With voices rising in Israel calling for an end to the controversial judicial amendments, which since the beginning of last January sparked the fire of protests in Tel Aviv, it is likely that Prime Minister Benjamin Netanyahu will acquiesce.
Al-Arabiya / Al-Hadath correspondent reported, on Monday, that Netanyahu is expected to announce, in a speech he will address later today, the suspension of the “judicial reform” plan in order to conduct a comprehensive dialogue about it, without backing down from the dismissal of Defense Minister Yoav Gallant, who opposes this project.
This information comes as the Knesset’s Constitution Committee approved, during its meetings, the amendment of the Law for the Appointment of Judges, in the second and third readings, despite the uproar surrounding it.
The organizers of the protests against these judicial amendments called for a large demonstration in front of the Knesset building at noon.
While the security forces deployed in the vicinity of the Knesset, raising their readiness in anticipation of any disruption, the dismissed Minister of Defense arrived at the building to participate in a discussion on the security repercussions of the crisis, within the Foreign Affairs and Security Committee.
Simultaneously, the majority of Likud party ministers expressed their support for stopping these amendments, which sparked outrage in the country.
In turn, Israeli President Isaac Herzog called on the government to “immediately stop” the legislative path of the project to reform the judicial system, which divided the country for months. However, the crisis exacerbated after Netanyahu sacked the Minister of Defense who supported the suspension of the judicial reform project that the government coalition seeks to approve in Parliament.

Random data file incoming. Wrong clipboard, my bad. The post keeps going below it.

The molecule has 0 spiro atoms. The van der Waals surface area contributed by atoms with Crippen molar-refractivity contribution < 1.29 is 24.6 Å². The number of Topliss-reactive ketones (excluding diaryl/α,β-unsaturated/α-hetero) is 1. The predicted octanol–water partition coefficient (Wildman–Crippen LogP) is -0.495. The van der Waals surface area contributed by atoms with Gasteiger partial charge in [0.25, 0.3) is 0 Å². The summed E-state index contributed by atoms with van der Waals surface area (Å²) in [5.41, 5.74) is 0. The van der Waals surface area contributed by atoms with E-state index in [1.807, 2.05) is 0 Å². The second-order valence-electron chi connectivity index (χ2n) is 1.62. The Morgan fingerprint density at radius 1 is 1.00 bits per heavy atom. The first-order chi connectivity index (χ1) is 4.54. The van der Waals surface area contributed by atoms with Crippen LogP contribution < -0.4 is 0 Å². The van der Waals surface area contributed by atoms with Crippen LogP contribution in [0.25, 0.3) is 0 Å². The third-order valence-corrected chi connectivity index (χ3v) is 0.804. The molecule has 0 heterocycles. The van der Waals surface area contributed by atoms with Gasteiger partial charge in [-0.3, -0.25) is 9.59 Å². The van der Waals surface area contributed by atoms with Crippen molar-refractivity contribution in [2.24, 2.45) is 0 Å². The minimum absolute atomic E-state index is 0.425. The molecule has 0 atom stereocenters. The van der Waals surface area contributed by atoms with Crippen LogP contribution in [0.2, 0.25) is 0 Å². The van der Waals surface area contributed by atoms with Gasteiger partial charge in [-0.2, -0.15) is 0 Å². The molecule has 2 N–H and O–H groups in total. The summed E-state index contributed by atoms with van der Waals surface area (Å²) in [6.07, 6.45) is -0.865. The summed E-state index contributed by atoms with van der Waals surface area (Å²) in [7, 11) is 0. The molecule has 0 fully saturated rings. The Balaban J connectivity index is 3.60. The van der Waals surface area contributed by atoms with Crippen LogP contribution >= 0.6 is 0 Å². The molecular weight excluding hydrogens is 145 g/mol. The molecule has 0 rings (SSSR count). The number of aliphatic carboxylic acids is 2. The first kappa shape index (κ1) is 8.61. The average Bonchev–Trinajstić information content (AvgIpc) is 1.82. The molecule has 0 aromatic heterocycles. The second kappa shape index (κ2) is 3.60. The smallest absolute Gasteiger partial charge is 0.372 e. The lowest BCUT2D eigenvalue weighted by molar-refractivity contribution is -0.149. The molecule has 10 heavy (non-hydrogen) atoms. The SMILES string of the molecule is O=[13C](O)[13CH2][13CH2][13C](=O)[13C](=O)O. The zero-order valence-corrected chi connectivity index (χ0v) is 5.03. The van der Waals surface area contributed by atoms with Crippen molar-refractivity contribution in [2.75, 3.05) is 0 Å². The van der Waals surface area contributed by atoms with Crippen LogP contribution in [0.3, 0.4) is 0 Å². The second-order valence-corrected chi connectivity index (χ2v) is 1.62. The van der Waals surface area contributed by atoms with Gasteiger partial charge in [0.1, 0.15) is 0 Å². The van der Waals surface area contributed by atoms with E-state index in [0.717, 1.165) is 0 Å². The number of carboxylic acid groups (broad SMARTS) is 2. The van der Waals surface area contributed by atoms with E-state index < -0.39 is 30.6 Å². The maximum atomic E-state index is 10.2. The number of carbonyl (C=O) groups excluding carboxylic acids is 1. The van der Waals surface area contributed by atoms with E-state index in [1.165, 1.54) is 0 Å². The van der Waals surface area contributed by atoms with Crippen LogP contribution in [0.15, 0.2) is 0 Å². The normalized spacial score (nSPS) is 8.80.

It is noteworthy that since the fourth of last January, Israel has been experiencing one of its worst political and judicial crises, due to the controversial “judicial reform” law that the Netanyahu government adheres to, seeking to introduce radical changes to the judicial system, especially since many right-wingers in Israel believe that the court The upper class tends to the left, is elitist, and interferes greatly in political affairs, as well as giving priority to the rights of minorities over national interests in many cases.
So the government is pushing for changes that would limit the powers of this court to issue rulings against the legislative and executive branches, while giving MPs more power in appointing judges, which currently requires the approval of politicians and judges who are members of the relevant committee.
However, the opposition raged against these steps, and yesterday it reached an unprecedented level, prompting many officials to warn of a threat to Israel’s security.